Zambia: The Water Wonderland

> Like nowhere else on earth, Zambia offers a fabulous assortment of waterfalls, cascades, rapids, cataracts and flumes on its many waterways.
A wonderland to those who appreciate the beauty and raw powerful force of waterfalls as they thunder over the rocks on their way to lower ground.
Twelve of the larger ones are described here.

> Ngonye Falls

In the west, near the Village of Sioma on the Zambezi River, lie the Ngonye Falls.
Although not very high, the volume of water thundering over the rocks is second only to the Victoria Falls. The falls can be seen from Sioma but if you cross the river 2km downstream in the dugout canoe ferry there and take a path back upstream, the full magnitude can be seen.
They are 12m high but spread around a broad crescent. In the winter “dry” season they provide a pleasant picnic spot and in full flood, they become a broad, roaring, surging, thundering force.

>  Nyambwezi Falls

In North-Western Province, 204km south of the Solwezi-Mwinilunga Road on the Nyambwezu River, is a 20m high waterfall.
There is a rock shelter close to the lip of the falls decorated with prehistoric engravings and evidence of late Stone Age occupation. It is possible to camp here.
> Kalambo Falls

In Northern Province, 33km from Mbala on the Kalambo River, which forms the border between Zambia and Tanzania.
This spectacular jet of water falls in single uninterrupted stream 221m down into the gorge below and then on into Lake Tanganyika.
They are the second-highest falls in Africa and the 12th highest in the world. The rare maribou stork nests in the gorge below the falls.

> Kundalila Falls

Off the Great North Road near Kanona in Central Province, in an area of spectacular scenic beauty, the Kaombe River falls 70m.
Visitors may swim in the deep natural pool at the foot of the falls and there is a camping site nearby.
The top of these falls offer one of the most spectacular views over the vast Luangwa Valley, while at the foot is a delightful natural pool of great scenic beauty famed for its wild flowers.
The name means “cooing dove”, one of the many bird sounds you will hear in this tranquil setting.

> Lumangwe Falls

Near the Chipembe pontoon in Northern Province, an astounding drop in the middle of nowhere creates what looks like a smaller version of Victoria Falls.
Thirty-five metres high and 100m across, the falls nourish a small rain forest on the Kalungwishi River. They are quite magnificent and well worth the 9km detour off the main road from Kawambwa to Mporokoso.
An ideal spot for camping, although there are no facilities – but then that's the beauty of the place. You're sure to be the only ones there.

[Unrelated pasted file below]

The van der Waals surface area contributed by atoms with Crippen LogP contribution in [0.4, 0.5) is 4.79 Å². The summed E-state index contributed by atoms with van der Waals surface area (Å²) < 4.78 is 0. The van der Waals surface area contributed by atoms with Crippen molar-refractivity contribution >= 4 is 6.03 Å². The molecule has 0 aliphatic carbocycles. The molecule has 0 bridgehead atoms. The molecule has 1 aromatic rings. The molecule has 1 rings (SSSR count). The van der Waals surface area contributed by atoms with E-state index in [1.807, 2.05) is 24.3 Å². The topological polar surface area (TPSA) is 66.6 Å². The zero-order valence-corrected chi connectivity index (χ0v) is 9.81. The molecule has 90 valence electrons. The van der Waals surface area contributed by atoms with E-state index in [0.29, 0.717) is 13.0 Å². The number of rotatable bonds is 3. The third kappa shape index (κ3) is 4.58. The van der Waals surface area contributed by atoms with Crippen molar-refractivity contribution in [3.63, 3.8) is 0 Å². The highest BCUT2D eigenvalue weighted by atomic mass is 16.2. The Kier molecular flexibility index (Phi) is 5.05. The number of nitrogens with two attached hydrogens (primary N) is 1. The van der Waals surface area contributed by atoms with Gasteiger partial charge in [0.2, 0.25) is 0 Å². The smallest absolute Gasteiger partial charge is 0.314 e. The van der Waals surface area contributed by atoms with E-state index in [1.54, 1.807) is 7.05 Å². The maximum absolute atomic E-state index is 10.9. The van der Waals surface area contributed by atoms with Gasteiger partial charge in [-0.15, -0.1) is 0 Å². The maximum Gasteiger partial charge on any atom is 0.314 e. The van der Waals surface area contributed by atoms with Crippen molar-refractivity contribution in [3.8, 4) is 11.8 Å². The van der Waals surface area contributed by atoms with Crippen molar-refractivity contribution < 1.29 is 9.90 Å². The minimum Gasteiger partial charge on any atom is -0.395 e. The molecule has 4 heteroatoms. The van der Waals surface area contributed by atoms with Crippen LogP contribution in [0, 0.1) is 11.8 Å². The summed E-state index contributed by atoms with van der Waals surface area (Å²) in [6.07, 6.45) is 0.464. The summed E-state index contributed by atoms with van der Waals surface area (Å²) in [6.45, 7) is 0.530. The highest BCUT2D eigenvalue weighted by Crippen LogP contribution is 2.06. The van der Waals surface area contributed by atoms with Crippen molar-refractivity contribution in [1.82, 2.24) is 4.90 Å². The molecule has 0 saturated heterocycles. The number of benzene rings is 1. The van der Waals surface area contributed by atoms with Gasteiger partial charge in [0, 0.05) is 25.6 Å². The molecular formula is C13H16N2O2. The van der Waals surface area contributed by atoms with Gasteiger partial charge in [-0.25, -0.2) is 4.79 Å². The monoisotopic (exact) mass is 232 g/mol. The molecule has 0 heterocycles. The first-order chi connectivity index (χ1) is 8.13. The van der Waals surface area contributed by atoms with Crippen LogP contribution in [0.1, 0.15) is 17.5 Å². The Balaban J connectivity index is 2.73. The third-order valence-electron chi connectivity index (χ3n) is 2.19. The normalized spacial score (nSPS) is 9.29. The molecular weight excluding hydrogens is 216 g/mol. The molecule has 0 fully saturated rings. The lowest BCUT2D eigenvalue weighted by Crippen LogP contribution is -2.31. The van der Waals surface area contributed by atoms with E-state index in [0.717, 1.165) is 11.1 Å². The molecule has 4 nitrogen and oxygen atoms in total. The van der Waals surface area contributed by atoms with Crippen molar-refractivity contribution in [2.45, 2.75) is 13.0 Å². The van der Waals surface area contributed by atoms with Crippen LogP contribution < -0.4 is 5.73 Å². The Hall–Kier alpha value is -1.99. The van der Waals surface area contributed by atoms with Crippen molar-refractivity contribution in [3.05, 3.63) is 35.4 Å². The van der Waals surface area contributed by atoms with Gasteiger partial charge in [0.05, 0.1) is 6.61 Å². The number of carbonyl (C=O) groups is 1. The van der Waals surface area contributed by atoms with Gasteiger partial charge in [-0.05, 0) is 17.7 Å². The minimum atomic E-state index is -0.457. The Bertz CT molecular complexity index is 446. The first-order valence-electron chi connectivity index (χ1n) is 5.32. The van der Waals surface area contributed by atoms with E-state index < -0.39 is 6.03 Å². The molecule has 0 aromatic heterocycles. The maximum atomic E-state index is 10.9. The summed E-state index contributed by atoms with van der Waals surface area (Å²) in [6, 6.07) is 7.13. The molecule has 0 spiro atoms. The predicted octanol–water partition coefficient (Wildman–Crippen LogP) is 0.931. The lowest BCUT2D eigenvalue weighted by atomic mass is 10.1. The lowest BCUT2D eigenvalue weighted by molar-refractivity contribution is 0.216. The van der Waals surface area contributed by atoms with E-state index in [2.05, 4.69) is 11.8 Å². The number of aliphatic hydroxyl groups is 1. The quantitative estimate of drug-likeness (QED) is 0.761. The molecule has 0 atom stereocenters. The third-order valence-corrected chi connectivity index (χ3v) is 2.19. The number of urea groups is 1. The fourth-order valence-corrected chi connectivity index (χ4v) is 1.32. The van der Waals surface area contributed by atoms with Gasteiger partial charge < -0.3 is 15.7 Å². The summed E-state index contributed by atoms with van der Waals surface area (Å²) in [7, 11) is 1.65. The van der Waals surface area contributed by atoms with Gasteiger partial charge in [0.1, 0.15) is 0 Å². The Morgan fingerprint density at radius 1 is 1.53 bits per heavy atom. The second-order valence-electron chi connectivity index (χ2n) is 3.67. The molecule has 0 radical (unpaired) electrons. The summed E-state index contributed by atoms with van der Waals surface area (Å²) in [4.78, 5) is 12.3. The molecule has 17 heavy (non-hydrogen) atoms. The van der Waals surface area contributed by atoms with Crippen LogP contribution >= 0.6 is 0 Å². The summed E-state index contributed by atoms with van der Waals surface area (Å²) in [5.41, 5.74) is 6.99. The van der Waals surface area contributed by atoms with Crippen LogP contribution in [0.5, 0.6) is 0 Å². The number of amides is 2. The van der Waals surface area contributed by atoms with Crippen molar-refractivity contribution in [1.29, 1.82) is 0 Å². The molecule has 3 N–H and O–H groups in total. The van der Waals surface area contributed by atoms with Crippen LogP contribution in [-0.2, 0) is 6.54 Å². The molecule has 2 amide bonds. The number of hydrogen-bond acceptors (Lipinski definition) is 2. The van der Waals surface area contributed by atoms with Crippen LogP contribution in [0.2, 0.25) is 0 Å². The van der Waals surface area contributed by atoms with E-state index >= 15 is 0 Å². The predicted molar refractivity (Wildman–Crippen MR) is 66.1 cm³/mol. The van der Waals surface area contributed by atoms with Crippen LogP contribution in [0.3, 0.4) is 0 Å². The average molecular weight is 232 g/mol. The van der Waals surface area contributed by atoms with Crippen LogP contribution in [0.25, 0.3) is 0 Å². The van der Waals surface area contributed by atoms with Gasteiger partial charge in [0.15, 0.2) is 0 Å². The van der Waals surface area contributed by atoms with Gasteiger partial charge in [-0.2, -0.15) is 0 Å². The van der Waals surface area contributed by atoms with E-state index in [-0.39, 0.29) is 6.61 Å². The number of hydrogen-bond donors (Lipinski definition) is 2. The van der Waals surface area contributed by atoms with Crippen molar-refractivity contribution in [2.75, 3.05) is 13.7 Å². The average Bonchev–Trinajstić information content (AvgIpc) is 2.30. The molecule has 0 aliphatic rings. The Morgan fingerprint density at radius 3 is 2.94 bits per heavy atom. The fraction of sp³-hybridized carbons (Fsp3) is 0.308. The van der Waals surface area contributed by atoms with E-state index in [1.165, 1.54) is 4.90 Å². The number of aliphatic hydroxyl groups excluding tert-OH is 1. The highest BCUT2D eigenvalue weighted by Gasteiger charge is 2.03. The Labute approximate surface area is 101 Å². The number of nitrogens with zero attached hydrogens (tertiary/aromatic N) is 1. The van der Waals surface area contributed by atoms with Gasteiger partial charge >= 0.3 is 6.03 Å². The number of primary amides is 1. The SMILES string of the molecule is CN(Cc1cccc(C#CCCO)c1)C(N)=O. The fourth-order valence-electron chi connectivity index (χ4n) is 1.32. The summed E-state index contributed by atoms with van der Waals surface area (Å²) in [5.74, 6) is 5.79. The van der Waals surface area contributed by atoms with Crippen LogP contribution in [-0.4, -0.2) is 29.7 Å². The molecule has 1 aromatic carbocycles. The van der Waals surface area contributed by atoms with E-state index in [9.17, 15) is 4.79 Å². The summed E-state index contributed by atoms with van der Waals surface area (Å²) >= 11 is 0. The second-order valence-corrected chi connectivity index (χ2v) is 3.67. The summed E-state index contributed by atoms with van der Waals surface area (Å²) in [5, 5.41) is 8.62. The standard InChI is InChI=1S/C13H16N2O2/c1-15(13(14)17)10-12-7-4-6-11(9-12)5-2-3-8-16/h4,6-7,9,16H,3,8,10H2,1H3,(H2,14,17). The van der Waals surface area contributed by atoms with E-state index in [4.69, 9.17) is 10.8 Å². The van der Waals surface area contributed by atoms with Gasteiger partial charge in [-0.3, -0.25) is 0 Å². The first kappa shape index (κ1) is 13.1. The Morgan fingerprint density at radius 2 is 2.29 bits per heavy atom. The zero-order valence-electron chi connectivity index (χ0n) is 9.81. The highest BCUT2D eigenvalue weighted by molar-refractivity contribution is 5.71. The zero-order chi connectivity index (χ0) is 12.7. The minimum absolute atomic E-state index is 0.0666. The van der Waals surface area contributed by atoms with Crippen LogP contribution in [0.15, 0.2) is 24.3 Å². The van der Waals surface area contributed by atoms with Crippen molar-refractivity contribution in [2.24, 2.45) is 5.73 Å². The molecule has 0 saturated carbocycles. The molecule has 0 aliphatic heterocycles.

The falls are said to be the home of the Great Snake Spirit called Lumangwe. In the olden days, this snake was said to have stretched itself between the Lumangwe and Kabweluma Falls, a distance of 5km.

> Ntumbachushi Falls

A series of water pools and rapids culminating in the main falls about 30m high on the Ng’ona River. This very picturesque waterfall was believed to be a sanctuary of spirits while the waters of the Ng’ona River are used for bathing chiefs before they are installed on the throne so as to cleanse them of bad luck and misfortune.
Situated between Kazembe and Kawambwa in the Luapula Province. An ideal site for camping.

> Chisimba Falls

A combination of about three successive falls about 33km from Kasama in Northern Province.
On the eastern bank of the river just above the falls is a campsite. There is a rain forest on the Western Bank.
The Bemba people regard the Chishimba Falls as one of the most sacred places of power. The nature spirit, Chishimba, resides in the cave below the falls which is a place of prayer and honour.
No insults, curses, words of vengeance or hatred may be uttered in the vicinity of the caves.
> Chipembe Falls

Chipepe Falls, like Lumangwe, is on the Kalungwishi River. Chimpepe means something overhanging or sticking out. These falls are home to tasty bream fish.

> Mutumuna Falls

Mutumuna is above the Chishimba Falls and it is believed the spirit of Mutumuna resides here. The High Priest of Mutumuna is Chitemenwe and makes regular offerings. Because of the sacred nature of the falls no sexual intercourse, arrogance and quarrelsomeness is allowed in the vicinity of the falls.

> Kabweluma Falls

Five kilometres down the Kalungwishi River from the Lumangwe Falls you'll find this group of three powerful cascades, each spilling into the next.
The falls are a revered shrine for the local people. Many frogs are seen here, which locals say they are the earthly forms of snake spirits.
The spirits do not allow the building of houses or any frivolity nearby. Beneath the falls there is a thickly wooded ravine and some ancient paintings adorning nearby rock faces beneath a permanent rainbow.

> Mumbuluma Falls

Mumbuluma Falls, situated 33km from Mansa Town, cascades down in two steps on the Mumbuluma River.
The temple for the protective spirits, Makumba and his sister Ngosa, are situated some distance south of the falls. The temple has a sacred fire which never goes out and is tended by the priests.
According to legend, Makumba and Ngosa fell from the sky.

> Kundabwika Falls

On the Kalungwishi River, 95km from Mporokoso. Two small waterfalls, the main one being 25m high and in the flood season 70m wide.
A revered shrine for local people. There is a traditional custodian appointed by the chief who looks after the area.
Locals believe that ignoring ritual and prayer at the falls brings bad luck. – Zambia Tourism Board

November 2012
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